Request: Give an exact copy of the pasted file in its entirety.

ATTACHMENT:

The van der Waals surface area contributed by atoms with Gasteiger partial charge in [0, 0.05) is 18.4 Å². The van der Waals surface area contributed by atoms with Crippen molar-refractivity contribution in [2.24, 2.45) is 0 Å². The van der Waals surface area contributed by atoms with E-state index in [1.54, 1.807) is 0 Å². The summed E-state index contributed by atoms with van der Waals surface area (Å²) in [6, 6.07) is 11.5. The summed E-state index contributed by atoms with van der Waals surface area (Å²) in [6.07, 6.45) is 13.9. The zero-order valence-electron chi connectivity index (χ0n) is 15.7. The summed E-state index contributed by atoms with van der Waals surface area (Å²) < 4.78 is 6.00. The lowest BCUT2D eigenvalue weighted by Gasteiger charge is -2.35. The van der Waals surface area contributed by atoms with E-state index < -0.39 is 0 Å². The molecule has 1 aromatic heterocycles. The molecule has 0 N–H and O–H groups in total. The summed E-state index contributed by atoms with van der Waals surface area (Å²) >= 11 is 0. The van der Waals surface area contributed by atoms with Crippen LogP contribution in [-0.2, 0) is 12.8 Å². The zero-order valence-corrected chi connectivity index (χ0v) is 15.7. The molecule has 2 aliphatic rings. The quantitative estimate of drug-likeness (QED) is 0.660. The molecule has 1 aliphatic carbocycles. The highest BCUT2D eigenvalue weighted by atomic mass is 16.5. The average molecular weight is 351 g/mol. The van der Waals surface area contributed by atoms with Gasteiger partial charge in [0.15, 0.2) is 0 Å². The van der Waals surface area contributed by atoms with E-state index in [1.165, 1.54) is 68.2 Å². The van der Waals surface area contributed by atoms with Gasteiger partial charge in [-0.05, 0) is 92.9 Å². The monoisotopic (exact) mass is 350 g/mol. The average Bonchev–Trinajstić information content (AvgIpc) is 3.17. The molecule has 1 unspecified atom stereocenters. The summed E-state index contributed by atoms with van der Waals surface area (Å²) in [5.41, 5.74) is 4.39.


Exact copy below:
The van der Waals surface area contributed by atoms with Gasteiger partial charge in [0, 0.05) is 18.4 Å². The van der Waals surface area contributed by atoms with Crippen molar-refractivity contribution in [2.24, 2.45) is 0 Å². The van der Waals surface area contributed by atoms with E-state index in [1.54, 1.807) is 0 Å². The summed E-state index contributed by atoms with van der Waals surface area (Å²) in [6, 6.07) is 11.5. The summed E-state index contributed by atoms with van der Waals surface area (Å²) in [6.07, 6.45) is 13.9. The zero-order valence-electron chi connectivity index (χ0n) is 15.7. The summed E-state index contributed by atoms with van der Waals surface area (Å²) < 4.78 is 6.00. The lowest BCUT2D eigenvalue weighted by Gasteiger charge is -2.35. The van der Waals surface area contributed by atoms with E-state index < -0.39 is 0 Å². The molecule has 1 aromatic heterocycles. The molecule has 0 N–H and O–H groups in total. The summed E-state index contributed by atoms with van der Waals surface area (Å²) >= 11 is 0. The van der Waals surface area contributed by atoms with Crippen LogP contribution in [-0.2, 0) is 12.8 Å². The zero-order valence-corrected chi connectivity index (χ0v) is 15.7. The molecule has 2 aliphatic rings. The quantitative estimate of drug-likeness (QED) is 0.660. The molecule has 1 aliphatic carbocycles. The highest BCUT2D eigenvalue weighted by atomic mass is 16.5. The average molecular weight is 351 g/mol. The van der Waals surface area contributed by atoms with Gasteiger partial charge in [0.15, 0.2) is 0 Å². The van der Waals surface area contributed by atoms with E-state index in [1.165, 1.54) is 68.2 Å². The van der Waals surface area contributed by atoms with Gasteiger partial charge in [-0.05, 0) is 92.9 Å². The monoisotopic (exact) mass is 350 g/mol. The average Bonchev–Trinajstić information content (AvgIpc) is 3.17. The molecule has 1 unspecified atom stereocenters. The summed E-state index contributed by atoms with van der Waals surface area (Å²) in [5.41, 5.74) is 4.39.